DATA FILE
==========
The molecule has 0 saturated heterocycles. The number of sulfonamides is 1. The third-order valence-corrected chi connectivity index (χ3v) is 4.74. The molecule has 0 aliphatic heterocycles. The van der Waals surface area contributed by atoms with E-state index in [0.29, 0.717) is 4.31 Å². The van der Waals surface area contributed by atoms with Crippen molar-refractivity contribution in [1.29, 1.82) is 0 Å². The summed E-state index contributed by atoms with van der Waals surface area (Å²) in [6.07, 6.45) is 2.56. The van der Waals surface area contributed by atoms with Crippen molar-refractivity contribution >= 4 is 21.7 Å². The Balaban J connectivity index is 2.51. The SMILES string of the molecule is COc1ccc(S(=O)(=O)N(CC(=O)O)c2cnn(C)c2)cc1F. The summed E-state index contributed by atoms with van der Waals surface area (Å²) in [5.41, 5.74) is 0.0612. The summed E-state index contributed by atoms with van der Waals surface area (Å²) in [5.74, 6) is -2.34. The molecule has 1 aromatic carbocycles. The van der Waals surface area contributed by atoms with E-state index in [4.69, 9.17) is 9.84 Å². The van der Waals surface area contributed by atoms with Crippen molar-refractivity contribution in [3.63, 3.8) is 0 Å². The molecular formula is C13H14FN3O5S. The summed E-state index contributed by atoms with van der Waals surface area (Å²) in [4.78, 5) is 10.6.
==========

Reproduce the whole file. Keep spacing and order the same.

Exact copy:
The molecule has 0 saturated heterocycles. The number of sulfonamides is 1. The third-order valence-corrected chi connectivity index (χ3v) is 4.74. The molecule has 0 aliphatic heterocycles. The van der Waals surface area contributed by atoms with E-state index in [0.29, 0.717) is 4.31 Å². The van der Waals surface area contributed by atoms with Crippen molar-refractivity contribution in [1.29, 1.82) is 0 Å². The summed E-state index contributed by atoms with van der Waals surface area (Å²) in [6.07, 6.45) is 2.56. The van der Waals surface area contributed by atoms with Crippen molar-refractivity contribution >= 4 is 21.7 Å². The Balaban J connectivity index is 2.51. The SMILES string of the molecule is COc1ccc(S(=O)(=O)N(CC(=O)O)c2cnn(C)c2)cc1F. The summed E-state index contributed by atoms with van der Waals surface area (Å²) in [5.41, 5.74) is 0.0612. The summed E-state index contributed by atoms with van der Waals surface area (Å²) in [5.74, 6) is -2.34. The molecule has 1 aromatic carbocycles. The van der Waals surface area contributed by atoms with E-state index in [4.69, 9.17) is 9.84 Å². The van der Waals surface area contributed by atoms with Crippen molar-refractivity contribution in [3.63, 3.8) is 0 Å². The molecular formula is C13H14FN3O5S. The summed E-state index contributed by atoms with van der Waals surface area (Å²) in [4.78, 5) is 10.6.